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Management of the Child with a Non-Blanching Rash (NBR): (i.e. Petechiae, Purpura & Ecchymoses)

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Guidance for the diagnosis and management of children presenting with a non-blanching rash. It includes a management algorithm and photos to aid the clinician. 


Children presenting with a non-blanching rash.


Medical and nursing staff in the Emergency Department and Acute Care Environments. 

November 2023: This guidance is currently under review as it has gone beyond the standard review date. It reflects best practice at the time of authorship / last review and remains safe for use. If there are any concerns regarding the content then please consult with senior clinical staff to confirm.

Management of the Child with a Non-Blanching Rash Algorithm go straight to algorithm if patient unwell.

It is not uncommon for children to present to the Emergency Department with a non-blanching rash (accounting for approx. 2% of all attendances) +/- fever and other systemic features of illness. 1, 2

The minority of children with invasive bacterial infections, such as meningococcal disease (MCD), must be distinguished from the majority of individuals presenting with a non-blanching rash secondary to a benign self-limiting illness (90% of paediatric hospital presentations with NBR  do not have MCD; furthermore petechiae can be found in up to 3% of well infants). 3, 4, 5

Meningococcal disease remains the leading infectious cause of death amongst the paediatric population within both the UK and the developed world. The highest rates of invasive infection are in children < 5yrs (particularly those under 1yr of age); a second peak occurs amongst 11 – 22yr olds. Early recognition & treatment has been shown to improve outcome. 6, 7

  • Petechiae: pinpoint-sized capillary haemorrhages (< 2mm in diameter)
  • Purpura: essentially coalesced petechiae measuring > 2mm
  • Ecchymoses: lesions of a similar appearance to purpura, but > 1cm in size (i.e. bruises) 8

If in any doubt – Treat as Meningococcal disease

Differential Diagnoses:

  1. Invasive Meningococcal Disease
  2. Sepsis with other Bacteria
  3. Trauma / Non-Accidental Injury
  4. Thrombocytopenia
  5. Viral Illness
  6. Mechanical (secondary to transient increases in vascular pressure e.g. straining, coughing or vomiting; manifestation of petechiae in the distribution of the superior vena cava – i.e. above the patient’s nipple line)

  7. The following groups are distinct diagnoses and often have specific signs and symptoms:
    1. ITP: Idiopathic Thrombocytopenia
    2. HSP: Henoch-Schönlein Purpura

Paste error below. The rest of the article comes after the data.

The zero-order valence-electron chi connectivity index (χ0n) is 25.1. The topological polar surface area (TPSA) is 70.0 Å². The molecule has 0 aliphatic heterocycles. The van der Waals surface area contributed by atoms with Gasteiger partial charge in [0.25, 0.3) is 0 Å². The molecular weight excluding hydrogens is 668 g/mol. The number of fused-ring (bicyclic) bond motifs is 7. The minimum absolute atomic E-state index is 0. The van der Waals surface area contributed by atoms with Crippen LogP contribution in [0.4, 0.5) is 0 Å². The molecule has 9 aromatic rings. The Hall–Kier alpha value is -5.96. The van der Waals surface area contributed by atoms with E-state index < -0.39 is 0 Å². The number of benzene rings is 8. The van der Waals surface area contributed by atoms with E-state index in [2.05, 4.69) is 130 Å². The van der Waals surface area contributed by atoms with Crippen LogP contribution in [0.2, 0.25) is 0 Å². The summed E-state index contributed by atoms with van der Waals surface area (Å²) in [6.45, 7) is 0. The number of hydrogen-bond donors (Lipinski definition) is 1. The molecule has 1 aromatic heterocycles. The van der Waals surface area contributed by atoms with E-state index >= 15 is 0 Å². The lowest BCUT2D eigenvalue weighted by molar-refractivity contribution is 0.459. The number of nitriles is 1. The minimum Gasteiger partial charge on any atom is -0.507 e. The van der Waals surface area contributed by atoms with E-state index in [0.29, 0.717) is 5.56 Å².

3. Acute Leukaemia
    4. HUS: Haemolytic Uraemic Syndrome 5, 8, 9

Once the above differentials have been excluded, this leaves us with a further group of children in whom we need to distinguish invasive meningococcal disease and other underlying bacterial sepsis from self- limiting viral illness or a traumatic / mechanical cause.

The algorithm in this guideline is based on observation & investigation of these children and acts as a guide to their initial assessment and management.

Management of the Child with a Non-Blanching Rash:
6, 7, 15, 16

* Children who have received pre-hospital IM / IV Benzylpenicillin:

  • Follow the NBR guideline as above on initial ED presentation
  • Regardless of clinical condition → these children will require hospital admission for an observation period of a minimum of 6 – 8hrs post-antibiotic administration

**The “ILL” Criteria:

Children should be considered unwell when they have the following features:

  • Abnormal Vital Signs:
  • Tachycardia
  • Tachypnoea +/- oxygen desaturation in air
  • Increasing systolic to diastolic difference in blood pressure
    (i.e. a widening pulse pressure)

  • Poor Peripheral Perfusion:
  • Cold Extremities
  • Prolonged Capillary Refill Time > 2 secs

  • Altered Conscious State:
  • Irritability (inconsolable crying or screaming)
  • Lethargy (as reported by family or other medical / nursing staff) 5, 15


Ensure clear & appropriate indications for return advice given to child’s parent / guardian.

See this parent information leaflet for additional guidance on return advice

Important Points:

Indicators of meningococcal disease (or other serious bacterial infection) include:

  • The unwell child (see above NBR treatment algorithm + ILL criteria)
  • Purpura > 2mm diameter (unless clinical picture suggestive of HSP)
  • Abnormal blood indices (of which WCC & CRP are most often appraised)

Evidence is based on both retrospective and prospective observational studies; the salient points include:

  • It is highly unlikely significant bacteraemia is present if the non-blanching rash is localised to an SVC distribution and is not spreading
  • No single serological factor (i.e. FBC or CRP) can rule-out significant bacterial illness on its own
  • If observation is required → a period of 4hrs is recommended
  • The presence of purpura make meningococcal disease more likely 4, 5, 6, 7


Idiopathic Thrombocytopenia: 

Click to view larger version of image

  • Most common haematological cause of a non-blanching rash
  • Affected children are typically well (with an absence of fever / other signs of infection)
  • Majority present between the ages of 2 – 5yrs
  • 60% have a preceding viral infection                     
  • Petechiae, purpura and bruising are often present in sites of frequent mild trauma
  • Physical examination is usually otherwise unremarkable (i.e. no hepatosplenomegaly)
  • Caused by destruction of circulating platelets by IgG-based platelet antibodies
  • The platelet level at which petechiae appear spontaneously is usually ≤20 x 109/L
  • Suspicion of ITP always necessitates taking a FBC + Blood Film (demonstrating isolated thrombocytopenia with an otherwise normal blood film appearance)
  • A self-limiting disorder overall; > 80% spontaneously resolve within 6 – 8 weeks 8, 10

Henoch-Schönlein Purpura:

Click to view larger version of image

  • An IgA-mediated systemic small vessel vasculitis
  • Classical symmetrical distribution of palpable purpura - predominantly over the child’s buttocks, lower limbs and ankles
  • Often associated with arthritis, peripheral oedema and colicky abdominal pain